Sunday, October 9, 2011

Saint Francis's Life: Was All That Suffering Necessary?

Way too long time has passed since the last post...almost a month! I cannot believe the things that happened during this time, and my trip to Umbria lengthened the space between posts even more. I am happy though as I will be able to talk about plenty of things in first person, my experiences with the people and the fantastic places of this small region in the heart of Italy.

Umbria is living its month dedicated to Saint Francis from Assis. Do you know who he is? I am pretty sure you do, but just in case you do not, here is a small overview of this saint's life and contribution to the world, and not only to the Christian Catholic religion.

Saint Francis was born in a wealthy family of silk merchants in Assis. The father was often away for work, especially in France, and at his return from a business trip he found that his wife had given birth to the son they were awaiting, and changed his name to Franciscus in honor of France.
Franciscus grew up to be a well to do kid, spending his father's wealth as much as he could, until the moment he departed for the third crusade to the "Holy Land". At his return from Jerusalem he felt the urge to change life. He no longer found any pleasure in banqueting and drinking with his friends. After abandoning his "dolce vita" companions, he centered his eyes on the beauties of the nature around Assisi, and found it was a way of exalting the creator God that gave life to his "sisters" and "brothers". He in fact started calling all things with the title of brother if referred to masculine nouns, and sister if feminine. Sister Moon and Brother Sun are an example of this. Altogether with a change in life views he also started repudiating his father's richness. It is emblematic when in the middle of the square he remained stark naked giving all he had back to his father, who was deeply against the son's changes.

From this moment on, and for another twenty years until his death, Francis lived a life of extreme poverty, without shoes, little clothing and food, and constantly punishing his body as he considered it the means to sinning and the cage of the soul. He was even used to call his body "brother body donkey" as a way of remembering himself how much he despised it. He punished it so much that he got severely hill and died at 45 after a life of extreme sufferance. During the last two years of his life he also received the stigmata.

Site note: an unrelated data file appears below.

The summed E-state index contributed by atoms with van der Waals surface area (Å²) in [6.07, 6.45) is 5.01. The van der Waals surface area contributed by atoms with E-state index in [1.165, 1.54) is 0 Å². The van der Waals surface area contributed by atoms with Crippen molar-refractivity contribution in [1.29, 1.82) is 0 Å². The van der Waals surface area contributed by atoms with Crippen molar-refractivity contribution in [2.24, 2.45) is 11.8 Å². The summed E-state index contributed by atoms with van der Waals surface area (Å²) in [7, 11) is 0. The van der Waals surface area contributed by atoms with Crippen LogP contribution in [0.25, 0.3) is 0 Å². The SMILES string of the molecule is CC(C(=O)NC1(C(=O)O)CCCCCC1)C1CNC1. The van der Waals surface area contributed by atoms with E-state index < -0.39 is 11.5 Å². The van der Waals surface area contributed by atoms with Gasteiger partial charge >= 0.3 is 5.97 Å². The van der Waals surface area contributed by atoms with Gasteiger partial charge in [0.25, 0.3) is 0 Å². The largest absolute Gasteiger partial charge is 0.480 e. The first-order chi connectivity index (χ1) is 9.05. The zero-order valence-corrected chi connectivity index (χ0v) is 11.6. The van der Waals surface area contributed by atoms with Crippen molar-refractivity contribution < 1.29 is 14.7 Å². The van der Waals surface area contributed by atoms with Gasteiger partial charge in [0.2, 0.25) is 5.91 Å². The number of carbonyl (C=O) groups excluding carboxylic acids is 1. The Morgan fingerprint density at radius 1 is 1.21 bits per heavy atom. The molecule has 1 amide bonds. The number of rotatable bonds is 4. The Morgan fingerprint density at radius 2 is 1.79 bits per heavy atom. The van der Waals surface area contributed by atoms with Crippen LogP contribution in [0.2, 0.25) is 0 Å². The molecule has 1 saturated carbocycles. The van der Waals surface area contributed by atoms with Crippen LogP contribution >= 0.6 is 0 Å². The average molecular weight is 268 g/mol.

What are the teachings of Saint Francis? I am far from being able to give a theological opinion, but after being raised a Catholic and having believed him a true saint, I now see how his legacy may have also brought much harm to our society.

If on one side Francis taught us that the essence of things is always to be preferred over a life of endless accumulation of ephemeral wealth, on the other he has completely misunderstood the role of body and soul, even within the realm of Christianity, if not on a pantheistic scale.

The way I see it, very simply put, the body is not the cage of your soul. On the contrary, it is one thing with your soul. If the concept of soul makes you uncomfortable, let's call it your true self. When you punish your body you are really punishing your true self. If Saint Francis felt the urge to do it, and felt better after doing so, that is more attributable to some sort of self persecution or even schizophrenia, and has nothing to do with religion. If one were to behave as he did he would be forcibly treated in a hospital and spend years in analysis. Just like light, our body behaves like matter and like energy at the same time.

The Catholic religion has mistakenly interpreted Jesus' teachings for centuries, and probably even exploiting them. The fact that Jesus reached his aim in life suffering and dying was merely to show that, though a mortal man, he did achieve great things in life (and I am not talking about miracles), reaching the heart of many. Christ's suffering was twisted to make pain the mean through which you can achieve a good life and perhaps sanctity. This syllogism only produced a series of silly moralisms, deep frustration, and even religious fanaticism.

I feel deeply sorry for Saint Francis and his devotion to pain and deprivation. I do not entirely reject his life, as many concepts were innovative and taught many rules for a better living and reciprocal understanding. However, he is one of the many responsible for the great divide between our inner selves, and gave great strength to the church's aims of controlling poor ignorant masses through fear for centuries. Cultivating your happiness through the simple enjoyment of everyday life, cherishing your body, is a much faster way to becoming a serene person, much more likely to create well being for yourself and others.

I would love to have your opinion on this. Please comment!